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. 2008;18(3):881-904.

SOME STEP-DOWN PROCEDURES CONTROLLING THE FALSE DISCOVERY RATE UNDER DEPENDENCE

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Free PMC article

SOME STEP-DOWN PROCEDURES CONTROLLING THE FALSE DISCOVERY RATE UNDER DEPENDENCE

Yongchao Ge et al. Stat Sin. .
Free PMC article

Abstract

Benjamini and Hochberg (1995) proposed the false discovery rate (FDR) as an alternative to the familywise error rate (FWER) in multiple testing problems. Since then, researchers have been increasingly interested in developing methodologies for controlling the FDR under different model assumptions. In a later paper, Benjamini and Yekutieli (2001) developed a conservative step-up procedure controlling the FDR without relying on the assumption that the test statistics are independent.In this paper, we develop a new step-down procedure aiming to control the FDR. It incorporates dependence information as in the FWER controlling step-down procedure given by Westfall and Young (1993). This new procedure has three versions: lFDR, eFDR and hFDR. Using simulations of independent and dependent data, we observe that the lFDR is too optimistic for controlling the FDR; the hFDR is very conservative; and the eFDR a) seems to control the FDR for the hypotheses of interest, and b) suggests the number of false null hypotheses. The most conservative procedure, hFDR, is proved to control the FDR for finite samples under the subset pivotality condition and under the assumption that joint distribution of statistics from true nulls is independent of the joint distribution of statistics from false nulls.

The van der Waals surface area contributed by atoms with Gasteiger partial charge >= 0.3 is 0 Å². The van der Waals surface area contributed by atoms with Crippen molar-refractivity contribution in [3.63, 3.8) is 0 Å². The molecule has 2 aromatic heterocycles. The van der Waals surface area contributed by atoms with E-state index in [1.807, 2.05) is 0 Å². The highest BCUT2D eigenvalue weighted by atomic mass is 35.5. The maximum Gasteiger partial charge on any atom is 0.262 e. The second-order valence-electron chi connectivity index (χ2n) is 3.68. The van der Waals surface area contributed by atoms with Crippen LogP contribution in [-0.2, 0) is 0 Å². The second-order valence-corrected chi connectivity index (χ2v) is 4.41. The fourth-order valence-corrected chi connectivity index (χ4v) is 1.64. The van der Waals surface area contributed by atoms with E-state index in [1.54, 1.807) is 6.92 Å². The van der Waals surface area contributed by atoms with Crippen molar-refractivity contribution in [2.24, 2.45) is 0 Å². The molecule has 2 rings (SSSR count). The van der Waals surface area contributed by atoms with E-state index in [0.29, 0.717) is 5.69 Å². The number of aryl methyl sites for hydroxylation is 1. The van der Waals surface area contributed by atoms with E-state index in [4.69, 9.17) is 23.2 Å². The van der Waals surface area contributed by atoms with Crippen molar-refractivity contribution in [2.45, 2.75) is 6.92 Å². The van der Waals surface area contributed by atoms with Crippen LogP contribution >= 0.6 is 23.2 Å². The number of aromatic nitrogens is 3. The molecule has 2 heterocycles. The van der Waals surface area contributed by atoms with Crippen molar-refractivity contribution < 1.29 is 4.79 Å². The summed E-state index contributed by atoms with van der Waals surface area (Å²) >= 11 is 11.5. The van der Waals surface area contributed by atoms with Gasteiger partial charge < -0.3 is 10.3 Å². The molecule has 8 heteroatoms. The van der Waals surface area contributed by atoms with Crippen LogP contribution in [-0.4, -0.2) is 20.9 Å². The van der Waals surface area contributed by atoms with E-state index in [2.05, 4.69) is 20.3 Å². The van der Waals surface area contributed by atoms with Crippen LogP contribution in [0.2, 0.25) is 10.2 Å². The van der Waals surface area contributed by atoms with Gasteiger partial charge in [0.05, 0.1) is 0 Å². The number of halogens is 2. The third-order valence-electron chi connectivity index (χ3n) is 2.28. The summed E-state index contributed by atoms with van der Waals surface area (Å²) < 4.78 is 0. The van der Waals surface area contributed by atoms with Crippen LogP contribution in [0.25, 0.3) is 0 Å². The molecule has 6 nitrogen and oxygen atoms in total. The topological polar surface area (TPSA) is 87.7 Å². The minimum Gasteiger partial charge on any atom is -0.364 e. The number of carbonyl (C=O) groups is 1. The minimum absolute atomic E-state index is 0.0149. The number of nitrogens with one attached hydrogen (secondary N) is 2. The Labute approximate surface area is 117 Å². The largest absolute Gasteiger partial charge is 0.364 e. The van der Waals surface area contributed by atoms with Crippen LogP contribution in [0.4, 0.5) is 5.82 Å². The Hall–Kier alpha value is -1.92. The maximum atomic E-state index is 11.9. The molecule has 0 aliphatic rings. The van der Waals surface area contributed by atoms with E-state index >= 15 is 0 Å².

Figures

Figure 1
Figure 1. Different FDR procedures
The independent case: ρ = 0 and δ = 2; the dotted vertical line is x = m1; the dotted horizontal line is y = m0/m, the overall proportion of false null hypotheses. Different panels are for different values of m1 (100, 500, 900).
Figure 2
Figure 2
The negatively dependent case ρ = −0.1 and δ = 1: different FDR procedures and different values of m1 (100, 500, 900).
Figure 3
Figure 3. Apo AI
Plot of FDR adjusted p-values when the top 1, 2, … genes are rejected. We only plot the total number of genes rejected up to 100 among 6,356 genes. The adjusted p-values were estimated using all B = 16!/(8! × 8!) = 12,870 permutations.
Figure 4
Figure 4. Leukemia
Plot of FDR adjusted p-values when the top 1, 2, …, genes among 3,051 ones are rejected. The adjusted p-values were estimated using B = 10,000 random permutations.

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